Iowa Flood Center Develops Web-Based Flood Map for Des Moines

Wednesday, March 23, 2011

University of Iowa News Release

One of the greatest flood-related challenges facing Iowans is the lack of information relating predicted flood peaks to the potential impacts on homes and businesses.

However, a new flood-prediction tool developed by the Iowa Flood Center (IFC) at the University of Iowa can now help Des Moines residents better understand their flood risks and anticipate the impact of future projected floods.

Iowa Flood Center researchers are developing high-resolution, flood inundation maps. They use bathymetric surveys, supplemented by aerial LiDAR (laser radar) data of the riverbed, to determine the shape of the channel and the flood plains. With this information, researchers can create detailed maps of river corridors to illustrate where floodwaters will go under different upstream flow conditions.

The information is available to the public via an interactive Google Maps-based online application, so Des Moines homeowners, business owners and others can see how predicted flood levels might affect their property and make informed decisions.

IFC Director Witold Krajewski said the Des Moines maps presented a unique challenge.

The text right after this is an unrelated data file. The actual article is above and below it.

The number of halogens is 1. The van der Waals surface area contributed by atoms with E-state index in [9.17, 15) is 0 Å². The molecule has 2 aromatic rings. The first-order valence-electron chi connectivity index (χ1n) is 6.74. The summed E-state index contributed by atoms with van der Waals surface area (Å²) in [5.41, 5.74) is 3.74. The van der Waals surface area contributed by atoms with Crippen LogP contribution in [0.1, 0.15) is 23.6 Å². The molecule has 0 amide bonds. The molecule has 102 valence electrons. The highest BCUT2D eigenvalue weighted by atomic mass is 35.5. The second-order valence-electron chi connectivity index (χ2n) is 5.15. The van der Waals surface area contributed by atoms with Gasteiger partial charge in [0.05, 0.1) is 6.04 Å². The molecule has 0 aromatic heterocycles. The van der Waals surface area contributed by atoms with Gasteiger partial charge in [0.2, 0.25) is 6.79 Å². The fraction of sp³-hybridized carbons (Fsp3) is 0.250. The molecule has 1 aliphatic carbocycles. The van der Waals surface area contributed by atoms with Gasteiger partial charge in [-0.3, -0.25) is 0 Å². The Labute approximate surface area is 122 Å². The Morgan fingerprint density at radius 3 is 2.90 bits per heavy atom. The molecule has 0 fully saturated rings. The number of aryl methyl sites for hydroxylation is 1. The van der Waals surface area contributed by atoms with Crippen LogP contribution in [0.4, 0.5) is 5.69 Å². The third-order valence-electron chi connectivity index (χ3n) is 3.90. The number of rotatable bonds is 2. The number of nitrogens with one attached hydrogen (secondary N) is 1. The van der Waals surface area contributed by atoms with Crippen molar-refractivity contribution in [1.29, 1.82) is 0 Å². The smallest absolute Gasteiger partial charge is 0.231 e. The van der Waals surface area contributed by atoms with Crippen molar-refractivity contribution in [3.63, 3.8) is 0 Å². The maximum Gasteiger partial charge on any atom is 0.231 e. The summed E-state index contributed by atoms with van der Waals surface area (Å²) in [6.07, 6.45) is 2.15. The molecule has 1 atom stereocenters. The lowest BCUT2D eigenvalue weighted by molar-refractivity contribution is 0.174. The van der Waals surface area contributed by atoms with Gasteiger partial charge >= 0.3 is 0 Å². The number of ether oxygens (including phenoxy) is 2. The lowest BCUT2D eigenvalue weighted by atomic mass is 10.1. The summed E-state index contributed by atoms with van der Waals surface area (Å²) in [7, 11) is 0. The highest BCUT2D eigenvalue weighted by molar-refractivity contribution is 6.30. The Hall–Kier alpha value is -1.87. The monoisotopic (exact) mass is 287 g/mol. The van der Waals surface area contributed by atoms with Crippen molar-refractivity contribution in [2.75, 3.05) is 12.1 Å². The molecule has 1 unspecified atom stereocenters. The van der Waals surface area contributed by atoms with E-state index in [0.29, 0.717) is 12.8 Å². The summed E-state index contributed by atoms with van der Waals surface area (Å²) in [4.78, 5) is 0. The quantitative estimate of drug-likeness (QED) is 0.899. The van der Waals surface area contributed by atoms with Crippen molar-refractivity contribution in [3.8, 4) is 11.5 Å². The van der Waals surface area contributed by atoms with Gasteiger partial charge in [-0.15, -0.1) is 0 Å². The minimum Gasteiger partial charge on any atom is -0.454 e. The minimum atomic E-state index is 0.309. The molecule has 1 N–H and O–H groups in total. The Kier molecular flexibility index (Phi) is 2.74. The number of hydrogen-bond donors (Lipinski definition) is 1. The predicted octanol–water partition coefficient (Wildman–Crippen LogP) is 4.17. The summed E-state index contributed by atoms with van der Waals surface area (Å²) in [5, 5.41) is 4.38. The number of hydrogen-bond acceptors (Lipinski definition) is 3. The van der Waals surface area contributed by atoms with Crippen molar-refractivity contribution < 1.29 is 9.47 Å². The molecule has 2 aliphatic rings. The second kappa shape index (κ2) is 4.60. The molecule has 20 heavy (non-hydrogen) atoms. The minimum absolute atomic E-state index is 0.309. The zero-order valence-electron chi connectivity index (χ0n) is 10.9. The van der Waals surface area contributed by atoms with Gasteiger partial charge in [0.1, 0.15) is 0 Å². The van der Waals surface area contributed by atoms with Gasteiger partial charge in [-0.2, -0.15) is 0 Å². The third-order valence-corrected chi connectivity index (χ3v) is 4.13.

"Local flooding in Des Moines is impacted by two rivers -- the Raccoon and the Des Moines," Krajewski says. "So we prepared three sets of maps to include scenarios in which both rivers contribute equally, and others in which greater flow occurs in one river or the other."

Nathan Young, IFC associate director, said improving flood preparedness is one of the IFC's key goals.

"This is an opportunity for us to produce research that is useful and meaningful for Iowans," he said. "Our maps demonstrate not just a 100-year flood or a 500-year flood, but also the extent of the flooded landscape with every six-inch rise in the flood level. We believe this information will empower communities and individuals to make informed decisions about their flood risks."

Bill Stowe, director, Des Moines Public Works, said the maps are very important to the safety of Des Moines.

"Making sophisticated flood maps generally available to Des Moines residents is an invaluable ingredient in helping each of us to be informed about our specific flood risks and the need to seek out flood insurance and take other protective steps," Stowe said. "Additionally, these maps are vital to the city's flood-fighting preparations and early warning responses to protect our citizens."

Detailed flood inundation map libraries are available online for Cedar Rapids, Charles City, Des Moines, Hills, Iowa City and Waterloo. More communities will be mapped in the future.

To use the interactive online maps, visit http://www.iowafloodcenter.org/ and click on "Flood Maps" under the Iowa Flood Information System.

The IFC is part of IIHR—Hydroscience & Engineering, a unit of the UI College of Engineering, and is located in the C. Maxwell Stanley Hydraulic Laboratory. Now in its second year of operation, the IFC is supported by state appropriations to improve flood monitoring and prediction in the state of Iowa.

STORY SOURCE: University of Iowa News Services, 300 Plaza Centre One, Suite 371, Iowa City, Iowa 52242-2500

MEDIA CONTACTS: Carmen Langel, Iowa Flood Center, (cell) 319-321-8415, (office) 319-335-5841, carmen-langel@uiowa.edu; Gary Galluzzo, writer, 319-384-0009, gary-galluzzo@uiowa.edu